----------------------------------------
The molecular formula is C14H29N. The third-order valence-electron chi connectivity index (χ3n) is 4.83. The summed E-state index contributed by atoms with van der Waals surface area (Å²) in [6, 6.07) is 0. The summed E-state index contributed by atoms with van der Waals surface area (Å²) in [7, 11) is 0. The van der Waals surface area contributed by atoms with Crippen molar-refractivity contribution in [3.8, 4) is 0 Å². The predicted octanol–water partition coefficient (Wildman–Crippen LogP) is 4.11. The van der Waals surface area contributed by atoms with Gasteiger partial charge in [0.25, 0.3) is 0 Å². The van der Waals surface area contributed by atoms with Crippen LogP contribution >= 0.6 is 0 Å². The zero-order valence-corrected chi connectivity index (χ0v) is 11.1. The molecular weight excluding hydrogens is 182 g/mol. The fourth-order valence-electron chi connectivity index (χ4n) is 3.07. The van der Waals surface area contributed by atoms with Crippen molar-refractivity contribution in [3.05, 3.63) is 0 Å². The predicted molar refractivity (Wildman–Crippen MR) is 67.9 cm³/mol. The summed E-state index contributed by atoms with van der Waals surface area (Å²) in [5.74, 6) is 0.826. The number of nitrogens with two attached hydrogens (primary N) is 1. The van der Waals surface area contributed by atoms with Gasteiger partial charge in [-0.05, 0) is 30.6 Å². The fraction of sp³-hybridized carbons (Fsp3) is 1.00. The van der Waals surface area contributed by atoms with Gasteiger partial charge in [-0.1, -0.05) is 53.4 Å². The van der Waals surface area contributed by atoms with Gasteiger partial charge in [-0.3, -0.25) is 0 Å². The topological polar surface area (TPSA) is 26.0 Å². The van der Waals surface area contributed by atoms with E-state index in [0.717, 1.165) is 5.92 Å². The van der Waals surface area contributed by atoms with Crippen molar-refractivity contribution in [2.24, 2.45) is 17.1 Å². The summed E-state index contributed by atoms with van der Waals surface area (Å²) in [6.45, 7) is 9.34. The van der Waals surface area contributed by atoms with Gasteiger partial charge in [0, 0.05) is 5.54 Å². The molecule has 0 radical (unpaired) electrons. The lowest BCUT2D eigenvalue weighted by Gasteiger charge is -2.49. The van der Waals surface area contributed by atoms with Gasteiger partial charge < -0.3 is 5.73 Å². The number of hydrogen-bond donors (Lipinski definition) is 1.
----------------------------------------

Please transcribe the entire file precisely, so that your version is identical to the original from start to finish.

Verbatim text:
The molecular formula is C14H29N. The third-order valence-electron chi connectivity index (χ3n) is 4.83. The summed E-state index contributed by atoms with van der Waals surface area (Å²) in [6, 6.07) is 0. The summed E-state index contributed by atoms with van der Waals surface area (Å²) in [7, 11) is 0. The van der Waals surface area contributed by atoms with Crippen molar-refractivity contribution in [3.8, 4) is 0 Å². The predicted octanol–water partition coefficient (Wildman–Crippen LogP) is 4.11. The van der Waals surface area contributed by atoms with Gasteiger partial charge in [0.25, 0.3) is 0 Å². The van der Waals surface area contributed by atoms with Crippen LogP contribution >= 0.6 is 0 Å². The zero-order valence-corrected chi connectivity index (χ0v) is 11.1. The molecular weight excluding hydrogens is 182 g/mol. The fourth-order valence-electron chi connectivity index (χ4n) is 3.07. The van der Waals surface area contributed by atoms with Crippen molar-refractivity contribution in [3.05, 3.63) is 0 Å². The predicted molar refractivity (Wildman–Crippen MR) is 67.9 cm³/mol. The summed E-state index contributed by atoms with van der Waals surface area (Å²) in [5.74, 6) is 0.826. The number of nitrogens with two attached hydrogens (primary N) is 1. The van der Waals surface area contributed by atoms with Gasteiger partial charge in [-0.05, 0) is 30.6 Å². The fraction of sp³-hybridized carbons (Fsp3) is 1.00. The van der Waals surface area contributed by atoms with Gasteiger partial charge in [-0.1, -0.05) is 53.4 Å². The van der Waals surface area contributed by atoms with Gasteiger partial charge in [-0.3, -0.25) is 0 Å². The topological polar surface area (TPSA) is 26.0 Å². The van der Waals surface area contributed by atoms with E-state index in [0.717, 1.165) is 5.92 Å². The van der Waals surface area contributed by atoms with Crippen molar-refractivity contribution in [2.24, 2.45) is 17.1 Å². The summed E-state index contributed by atoms with van der Waals surface area (Å²) in [6.45, 7) is 9.34. The van der Waals surface area contributed by atoms with Gasteiger partial charge in [0, 0.05) is 5.54 Å². The molecule has 0 radical (unpaired) electrons. The lowest BCUT2D eigenvalue weighted by Gasteiger charge is -2.49. The van der Waals surface area contributed by atoms with Gasteiger partial charge < -0.3 is 5.73 Å². The number of hydrogen-bond donors (Lipinski definition) is 1.